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Going with the Flow: Neural Mechanisms Underlying Illusions of Complex-flow Motion

Feb 19, 2019     Email"> PrintText Size

Visual illusions have fascinated mankind for thousands of years and the study of the mismatch between perception and reality helps people to better understand the creative nature of the human visual system and ultimately may lead to deeper insights of how the brain works.

The Pinna illusion is a striking example of complex-flow motion perception in the absence of physical motion. When people move towards or away from it, they experience vivid illusory counter rotation. The strength and nature of this illusion critically and reliably depend on local micro-patterns such as the orientation and edge polarity of the small rhombi.

Previous studies conducted by the Institute of Neuroscience of Chinese Academy of Sciences discovered what part of the brain illusory activity was most closely linked to. However, the neural basis of the transformation from objective reality to illusory percepts remained unknown. This is a central question in vision tackling how sensory information is integrated from local visual cues to globally perceived representations across different brain regions.

In a recent study published in The Journal of Neuroscience, researchers at the Institute of Neuroscience continued to study this issue from a novel perspective by studying the transformation from physical to four illusory flow motions induced by a carefully parametrized Pinna figure at both the perceptual and neuronal level.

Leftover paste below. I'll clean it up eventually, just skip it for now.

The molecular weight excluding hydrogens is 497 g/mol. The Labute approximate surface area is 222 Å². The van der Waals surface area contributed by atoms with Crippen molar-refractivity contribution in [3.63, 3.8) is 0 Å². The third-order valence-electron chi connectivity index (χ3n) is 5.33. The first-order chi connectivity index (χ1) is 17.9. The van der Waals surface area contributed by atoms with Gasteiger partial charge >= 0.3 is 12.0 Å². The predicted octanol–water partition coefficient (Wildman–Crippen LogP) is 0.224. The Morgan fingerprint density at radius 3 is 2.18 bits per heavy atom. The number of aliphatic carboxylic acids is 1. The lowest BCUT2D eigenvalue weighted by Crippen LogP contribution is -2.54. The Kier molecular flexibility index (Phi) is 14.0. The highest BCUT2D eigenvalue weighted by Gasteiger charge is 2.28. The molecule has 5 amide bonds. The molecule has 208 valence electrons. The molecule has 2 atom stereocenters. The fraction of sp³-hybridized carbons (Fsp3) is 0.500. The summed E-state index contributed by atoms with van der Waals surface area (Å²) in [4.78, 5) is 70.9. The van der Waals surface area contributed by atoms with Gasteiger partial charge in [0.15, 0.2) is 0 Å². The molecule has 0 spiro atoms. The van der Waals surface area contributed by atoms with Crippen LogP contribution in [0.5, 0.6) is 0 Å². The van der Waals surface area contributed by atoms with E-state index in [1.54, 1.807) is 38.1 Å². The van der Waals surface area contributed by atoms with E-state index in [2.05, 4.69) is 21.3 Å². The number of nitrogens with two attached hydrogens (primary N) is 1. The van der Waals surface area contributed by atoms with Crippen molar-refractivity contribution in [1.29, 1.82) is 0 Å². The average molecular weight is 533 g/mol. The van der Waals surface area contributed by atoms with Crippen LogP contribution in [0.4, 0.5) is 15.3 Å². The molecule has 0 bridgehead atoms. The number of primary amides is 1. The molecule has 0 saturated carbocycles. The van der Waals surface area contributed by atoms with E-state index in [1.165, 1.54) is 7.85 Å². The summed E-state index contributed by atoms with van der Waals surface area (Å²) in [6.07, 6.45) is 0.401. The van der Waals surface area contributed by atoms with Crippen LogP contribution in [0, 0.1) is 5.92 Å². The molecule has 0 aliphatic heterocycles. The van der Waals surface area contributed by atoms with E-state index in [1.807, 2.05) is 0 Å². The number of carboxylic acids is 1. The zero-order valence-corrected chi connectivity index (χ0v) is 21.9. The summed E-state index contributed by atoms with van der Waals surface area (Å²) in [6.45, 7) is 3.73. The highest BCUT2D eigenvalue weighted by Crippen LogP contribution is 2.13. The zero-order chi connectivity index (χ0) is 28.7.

They first showed psychophysically that non-human primates (macaque monkeys) have psychometric functions similar to humans, suggesting that monkeys perceive illusions like human observers.

Subsequent neurophysiological recordings in two brain areas (MT and MSTd) critical for serial motion processing revealed that MSTd neurons represent both physical and illusory complex-flow motion equivalently through global integration of MT local-motion signals. However these neurons in MSTd required an extra time of about 15 ms for reliably representing the illusory motion.

By taking advantage of the unique characteristics of this stimulus, this study provided the first detailed analysis of the neuronal mechanisms underlying complex forms of illusory motion integration from MT to MSTd.

Specifically, the same motion-specific neural groups in MSTd that normally encode physical flow motions also mediate illusory flow motions through a bottom-up cascade of integration of non-veridical local motion signals, yet reliable discrimination is temporally delayed for the illusion.

This study provided contemporary neural-level support for the idea Jan Purkinje stated so concisely 150 years ago, that “illusions contain visual truth”. It was selected for promotion to the media with the title of ‘‘Brain Represents Optical Illusion as Delayed Reality’’.

(Editor: LIU Jia)


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